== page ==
Discover more from The Call to Holiness
St. Leo the Great - The Beatitudes
The Joy of Holy Sorrow
The Joy of Holy Sorrow
Contemplating Our Sins Leads Us to Blessedness
The mourning that Christ calls blessed is not worldly grief, but sorrow for sin - one's own and others'. It does not lament divine justice, but human wickedness that leads people into punishment. The evil-doer is to be pitied, not the one who suffers evil. Holy sorrow looks to God's mercy, not earthly loss.
The meek inherit the earth
Christ promises the earth as inheritance to the meek - those who endure injury patiently. This is no mere patch of ground, but a dwelling in heaven. The meek enter God's kingdom through humility that lifts them into immortal glory with the Spirit. Our perishable nature becomes imperishable as we put on immortality. Danger to the soul becomes reward as the burdensome becomes honorable.
From a sermon on the Beatitudes by Saint Leo the Great
The blessedness of Christ's kingdom
After pronouncing his blessing on poverty, the Lord added Blessed are those who mourn, for they shall be comforted.
Dearly beloved, this mourning that is promised eternal comfort has nothing in common with the afflictions of this world. No-one is made blessed by the kind of lamentation that the whole human race indulges in. The sighs and blessed tears of the saints have another cause. Holy sorrow comes from contemplating one’s own sins and the sins of others. It does not weep at the actions of divine justice but at the sins committed by human wickedness. It is the one who does evil who is to be pitied here, not the one who suffers it: for what the evil man has done thrusts him down to punishment, while what the just man has put up with leads him up into glory.
Then the Lord added Blessed are the meek, for they shall have the earth for their inheritance. To the meek and gentle, to the lowly and unassuming, to all who are prepared to endure injury – to these the earth is promised. This is not a small or unimportant inheritance, as if “the earth” were somehow distinct from a dwelling-place in heaven: in fact, you must understand it as meaning that only the meek will enter the kingdom of heaven. This earth that is promised to the meek, that is to be given to the gentle to possess, is the body of the saints, whose humility will raise them up and clothe them in the glory of immortality, united at last with the Spirit of unity. Then the outer self will belong to the inner self at last, a peaceful and secure possession.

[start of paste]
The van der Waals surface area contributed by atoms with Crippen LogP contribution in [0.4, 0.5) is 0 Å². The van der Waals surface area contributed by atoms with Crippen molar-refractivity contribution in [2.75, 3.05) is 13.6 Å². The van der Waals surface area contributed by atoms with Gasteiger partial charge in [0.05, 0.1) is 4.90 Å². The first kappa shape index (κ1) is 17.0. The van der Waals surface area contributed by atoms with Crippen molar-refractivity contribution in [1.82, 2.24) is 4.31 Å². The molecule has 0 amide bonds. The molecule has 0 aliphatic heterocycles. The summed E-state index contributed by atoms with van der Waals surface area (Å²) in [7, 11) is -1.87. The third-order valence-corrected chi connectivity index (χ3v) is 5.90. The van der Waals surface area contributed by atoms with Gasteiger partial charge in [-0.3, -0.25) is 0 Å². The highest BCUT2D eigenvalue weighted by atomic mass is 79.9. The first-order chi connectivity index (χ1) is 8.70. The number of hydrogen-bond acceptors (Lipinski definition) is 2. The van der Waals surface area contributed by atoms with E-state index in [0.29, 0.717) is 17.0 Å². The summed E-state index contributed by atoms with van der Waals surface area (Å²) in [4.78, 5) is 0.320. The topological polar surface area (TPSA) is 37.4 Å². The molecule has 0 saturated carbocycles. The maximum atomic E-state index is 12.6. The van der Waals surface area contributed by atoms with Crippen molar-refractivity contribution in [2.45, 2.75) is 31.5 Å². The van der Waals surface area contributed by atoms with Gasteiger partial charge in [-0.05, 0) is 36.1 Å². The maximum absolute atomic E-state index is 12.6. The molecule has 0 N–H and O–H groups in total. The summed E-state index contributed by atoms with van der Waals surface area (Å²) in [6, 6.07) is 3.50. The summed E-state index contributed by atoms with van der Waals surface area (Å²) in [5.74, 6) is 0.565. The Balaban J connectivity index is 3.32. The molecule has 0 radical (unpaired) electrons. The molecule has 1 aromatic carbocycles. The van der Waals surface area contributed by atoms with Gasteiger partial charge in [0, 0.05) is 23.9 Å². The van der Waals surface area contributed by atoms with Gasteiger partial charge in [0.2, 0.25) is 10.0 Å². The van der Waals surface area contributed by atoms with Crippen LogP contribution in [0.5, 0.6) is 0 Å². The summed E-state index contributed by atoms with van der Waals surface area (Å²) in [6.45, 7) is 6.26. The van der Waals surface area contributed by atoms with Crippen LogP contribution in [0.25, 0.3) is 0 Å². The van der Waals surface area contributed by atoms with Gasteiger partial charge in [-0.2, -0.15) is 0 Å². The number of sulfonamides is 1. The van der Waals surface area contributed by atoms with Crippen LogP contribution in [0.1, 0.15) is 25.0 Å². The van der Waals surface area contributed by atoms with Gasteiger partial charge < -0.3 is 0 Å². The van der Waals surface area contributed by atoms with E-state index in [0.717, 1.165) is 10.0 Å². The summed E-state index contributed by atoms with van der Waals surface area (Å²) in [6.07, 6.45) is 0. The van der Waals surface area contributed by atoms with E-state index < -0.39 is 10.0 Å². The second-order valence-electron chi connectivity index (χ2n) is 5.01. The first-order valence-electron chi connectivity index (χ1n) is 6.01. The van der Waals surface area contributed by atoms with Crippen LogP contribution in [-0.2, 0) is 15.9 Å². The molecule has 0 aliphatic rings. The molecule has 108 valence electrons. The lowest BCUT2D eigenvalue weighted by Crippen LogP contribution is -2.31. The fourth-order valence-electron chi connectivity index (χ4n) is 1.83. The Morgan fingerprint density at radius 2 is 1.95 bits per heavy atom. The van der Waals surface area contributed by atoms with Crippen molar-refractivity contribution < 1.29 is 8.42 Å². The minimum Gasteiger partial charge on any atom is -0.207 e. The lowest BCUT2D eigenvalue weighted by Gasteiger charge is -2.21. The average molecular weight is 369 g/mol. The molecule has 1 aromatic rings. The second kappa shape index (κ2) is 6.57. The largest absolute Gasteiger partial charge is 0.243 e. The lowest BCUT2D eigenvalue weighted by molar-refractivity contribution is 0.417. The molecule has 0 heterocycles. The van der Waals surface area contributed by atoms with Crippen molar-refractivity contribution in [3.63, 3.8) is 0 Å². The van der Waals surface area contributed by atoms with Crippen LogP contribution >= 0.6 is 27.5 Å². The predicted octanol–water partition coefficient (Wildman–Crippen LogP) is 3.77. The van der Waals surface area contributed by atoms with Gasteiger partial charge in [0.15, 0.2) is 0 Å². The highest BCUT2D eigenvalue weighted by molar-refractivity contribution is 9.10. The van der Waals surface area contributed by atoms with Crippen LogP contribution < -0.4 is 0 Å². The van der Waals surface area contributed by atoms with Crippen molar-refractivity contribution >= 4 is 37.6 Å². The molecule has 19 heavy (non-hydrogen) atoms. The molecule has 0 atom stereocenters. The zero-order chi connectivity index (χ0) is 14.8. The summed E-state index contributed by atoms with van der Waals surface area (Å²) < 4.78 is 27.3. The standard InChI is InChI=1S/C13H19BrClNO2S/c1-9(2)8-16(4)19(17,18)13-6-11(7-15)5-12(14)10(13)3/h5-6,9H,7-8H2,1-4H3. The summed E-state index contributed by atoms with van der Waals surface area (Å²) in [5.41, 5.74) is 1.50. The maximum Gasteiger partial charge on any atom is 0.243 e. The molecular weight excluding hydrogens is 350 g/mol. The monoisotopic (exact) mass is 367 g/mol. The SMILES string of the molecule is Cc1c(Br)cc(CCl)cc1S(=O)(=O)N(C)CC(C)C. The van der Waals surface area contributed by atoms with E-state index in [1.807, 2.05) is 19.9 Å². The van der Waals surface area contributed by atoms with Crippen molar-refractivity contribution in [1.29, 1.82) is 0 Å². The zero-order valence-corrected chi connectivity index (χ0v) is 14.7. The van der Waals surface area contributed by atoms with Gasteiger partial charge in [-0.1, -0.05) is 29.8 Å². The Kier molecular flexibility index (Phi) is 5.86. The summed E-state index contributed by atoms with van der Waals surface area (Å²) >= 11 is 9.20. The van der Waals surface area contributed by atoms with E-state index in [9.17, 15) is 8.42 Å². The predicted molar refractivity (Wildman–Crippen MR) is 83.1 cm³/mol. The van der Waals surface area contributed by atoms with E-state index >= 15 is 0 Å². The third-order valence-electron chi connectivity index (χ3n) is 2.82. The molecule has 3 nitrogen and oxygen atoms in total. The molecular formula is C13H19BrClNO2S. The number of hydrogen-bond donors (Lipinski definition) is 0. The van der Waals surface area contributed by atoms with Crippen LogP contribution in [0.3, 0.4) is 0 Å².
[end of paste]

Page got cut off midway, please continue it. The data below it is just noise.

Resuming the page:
The meek will possess this inheritance in everlasting peace and their right to it will never grow less. Our present perishable nature must put on imperishability and this mortal nature must put on immortality, so that a danger to the soul becomes a reward and what was onerous becomes an honor.
Let us Pray.
Lord Jesus, your words to the downtrodden are life to my soul.
When sorrow weighs on my heart, let me mourn not for earthly loss but for my sins and the sins of the world. Grant me tears of holy grief that lead to repentance and your mercy.
Make me meek, Lord, quiet and gentle even in the face of injury. Give me humility to follow you, that I may enter your kingdom through smallness of heart. Lift me into the glory you promise the lowly, where my perishable flesh becomes imperishable, clothed in your immortality.
I long to inherit that unshakable peace promised to the meek - oneness with you, my Beloved. Danger to my soul becomes reward, and struggle becomes honor. You are my inheritance, Lord - in you I am home.
In the name of the Father, the Son, and the Holy Spirit. Amen.